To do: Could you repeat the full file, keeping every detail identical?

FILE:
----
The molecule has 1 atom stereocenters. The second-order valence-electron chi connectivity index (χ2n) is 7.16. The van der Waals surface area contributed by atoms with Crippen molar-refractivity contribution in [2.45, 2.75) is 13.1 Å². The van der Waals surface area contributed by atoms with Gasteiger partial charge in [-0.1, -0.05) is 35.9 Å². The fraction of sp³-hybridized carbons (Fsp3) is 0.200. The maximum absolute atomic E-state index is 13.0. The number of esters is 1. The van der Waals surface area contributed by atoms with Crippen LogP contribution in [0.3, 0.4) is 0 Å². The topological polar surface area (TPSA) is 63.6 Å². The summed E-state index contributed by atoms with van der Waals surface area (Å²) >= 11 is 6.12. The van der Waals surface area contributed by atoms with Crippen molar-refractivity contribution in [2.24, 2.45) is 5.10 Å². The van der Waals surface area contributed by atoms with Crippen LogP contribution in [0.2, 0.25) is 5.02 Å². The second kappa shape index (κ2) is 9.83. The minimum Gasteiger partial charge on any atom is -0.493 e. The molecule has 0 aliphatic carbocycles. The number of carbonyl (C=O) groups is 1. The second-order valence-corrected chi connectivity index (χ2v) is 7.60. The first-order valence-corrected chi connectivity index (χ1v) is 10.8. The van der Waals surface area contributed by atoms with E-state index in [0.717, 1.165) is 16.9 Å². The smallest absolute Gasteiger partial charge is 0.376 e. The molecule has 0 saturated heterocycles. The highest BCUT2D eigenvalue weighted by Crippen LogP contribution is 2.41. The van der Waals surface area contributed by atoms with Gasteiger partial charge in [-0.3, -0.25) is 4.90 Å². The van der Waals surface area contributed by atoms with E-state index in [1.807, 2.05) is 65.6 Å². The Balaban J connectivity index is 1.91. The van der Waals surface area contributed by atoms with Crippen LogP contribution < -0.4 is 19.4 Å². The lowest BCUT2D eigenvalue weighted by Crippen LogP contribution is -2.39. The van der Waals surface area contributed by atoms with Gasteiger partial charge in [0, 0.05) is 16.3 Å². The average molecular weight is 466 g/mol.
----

The molecule has 1 atom stereocenters. The second-order valence-electron chi connectivity index (χ2n) is 7.16. The van der Waals surface area contributed by atoms with Crippen molar-refractivity contribution in [2.45, 2.75) is 13.1 Å². The van der Waals surface area contributed by atoms with Gasteiger partial charge in [-0.1, -0.05) is 35.9 Å². The fraction of sp³-hybridized carbons (Fsp3) is 0.200. The maximum absolute atomic E-state index is 13.0. The number of esters is 1. The van der Waals surface area contributed by atoms with Crippen LogP contribution in [0.3, 0.4) is 0 Å². The topological polar surface area (TPSA) is 63.6 Å². The summed E-state index contributed by atoms with van der Waals surface area (Å²) >= 11 is 6.12. The van der Waals surface area contributed by atoms with Crippen molar-refractivity contribution in [2.24, 2.45) is 5.10 Å². The van der Waals surface area contributed by atoms with Crippen LogP contribution in [0.2, 0.25) is 5.02 Å². The second kappa shape index (κ2) is 9.83. The minimum Gasteiger partial charge on any atom is -0.493 e. The molecule has 0 aliphatic carbocycles. The number of carbonyl (C=O) groups is 1. The second-order valence-corrected chi connectivity index (χ2v) is 7.60. The first-order valence-corrected chi connectivity index (χ1v) is 10.8. The van der Waals surface area contributed by atoms with E-state index in [0.717, 1.165) is 16.9 Å². The smallest absolute Gasteiger partial charge is 0.376 e. The molecule has 0 saturated heterocycles. The highest BCUT2D eigenvalue weighted by Crippen LogP contribution is 2.41. The van der Waals surface area contributed by atoms with Gasteiger partial charge in [-0.3, -0.25) is 4.90 Å². The van der Waals surface area contributed by atoms with E-state index in [1.807, 2.05) is 65.6 Å². The Balaban J connectivity index is 1.91. The van der Waals surface area contributed by atoms with Crippen LogP contribution < -0.4 is 19.4 Å². The lowest BCUT2D eigenvalue weighted by Crippen LogP contribution is -2.39. The van der Waals surface area contributed by atoms with Gasteiger partial charge in [0, 0.05) is 16.3 Å². The average molecular weight is 466 g/mol.